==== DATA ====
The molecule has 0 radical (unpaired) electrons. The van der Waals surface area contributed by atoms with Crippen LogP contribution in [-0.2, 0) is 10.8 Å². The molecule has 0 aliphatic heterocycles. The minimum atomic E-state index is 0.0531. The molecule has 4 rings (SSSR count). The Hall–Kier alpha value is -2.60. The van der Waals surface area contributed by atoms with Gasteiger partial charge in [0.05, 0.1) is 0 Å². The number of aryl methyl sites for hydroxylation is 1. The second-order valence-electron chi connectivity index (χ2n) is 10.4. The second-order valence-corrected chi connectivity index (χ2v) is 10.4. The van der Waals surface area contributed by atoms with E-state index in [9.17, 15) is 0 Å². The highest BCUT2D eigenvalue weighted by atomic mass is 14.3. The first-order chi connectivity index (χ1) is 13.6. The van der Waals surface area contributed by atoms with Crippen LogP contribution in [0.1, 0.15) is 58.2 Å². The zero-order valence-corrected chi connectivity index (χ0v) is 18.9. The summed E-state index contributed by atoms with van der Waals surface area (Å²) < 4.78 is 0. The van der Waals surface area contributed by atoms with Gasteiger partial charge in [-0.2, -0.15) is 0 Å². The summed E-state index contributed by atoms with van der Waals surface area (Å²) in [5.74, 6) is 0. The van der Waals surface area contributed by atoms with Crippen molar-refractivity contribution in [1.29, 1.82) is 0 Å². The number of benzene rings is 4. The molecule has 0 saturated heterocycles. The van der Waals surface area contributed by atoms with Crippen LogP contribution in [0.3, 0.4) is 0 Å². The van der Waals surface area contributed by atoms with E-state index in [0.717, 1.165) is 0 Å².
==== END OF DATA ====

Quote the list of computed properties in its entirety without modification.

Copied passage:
The molecule has 0 radical (unpaired) electrons. The van der Waals surface area contributed by atoms with Crippen LogP contribution in [-0.2, 0) is 10.8 Å². The molecule has 0 aliphatic heterocycles. The minimum atomic E-state index is 0.0531. The molecule has 4 rings (SSSR count). The Hall–Kier alpha value is -2.60. The van der Waals surface area contributed by atoms with Gasteiger partial charge in [0.05, 0.1) is 0 Å². The number of aryl methyl sites for hydroxylation is 1. The second-order valence-electron chi connectivity index (χ2n) is 10.4. The second-order valence-corrected chi connectivity index (χ2v) is 10.4. The van der Waals surface area contributed by atoms with E-state index in [9.17, 15) is 0 Å². The highest BCUT2D eigenvalue weighted by atomic mass is 14.3. The first-order chi connectivity index (χ1) is 13.6. The van der Waals surface area contributed by atoms with Crippen LogP contribution in [0.1, 0.15) is 58.2 Å². The zero-order valence-corrected chi connectivity index (χ0v) is 18.9. The summed E-state index contributed by atoms with van der Waals surface area (Å²) < 4.78 is 0. The van der Waals surface area contributed by atoms with Gasteiger partial charge in [-0.2, -0.15) is 0 Å². The summed E-state index contributed by atoms with van der Waals surface area (Å²) in [5.74, 6) is 0. The van der Waals surface area contributed by atoms with Crippen molar-refractivity contribution in [1.29, 1.82) is 0 Å². The number of benzene rings is 4. The molecule has 0 saturated heterocycles. The van der Waals surface area contributed by atoms with Crippen LogP contribution in [0.3, 0.4) is 0 Å². The van der Waals surface area contributed by atoms with E-state index in [0.717, 1.165) is 0 Å².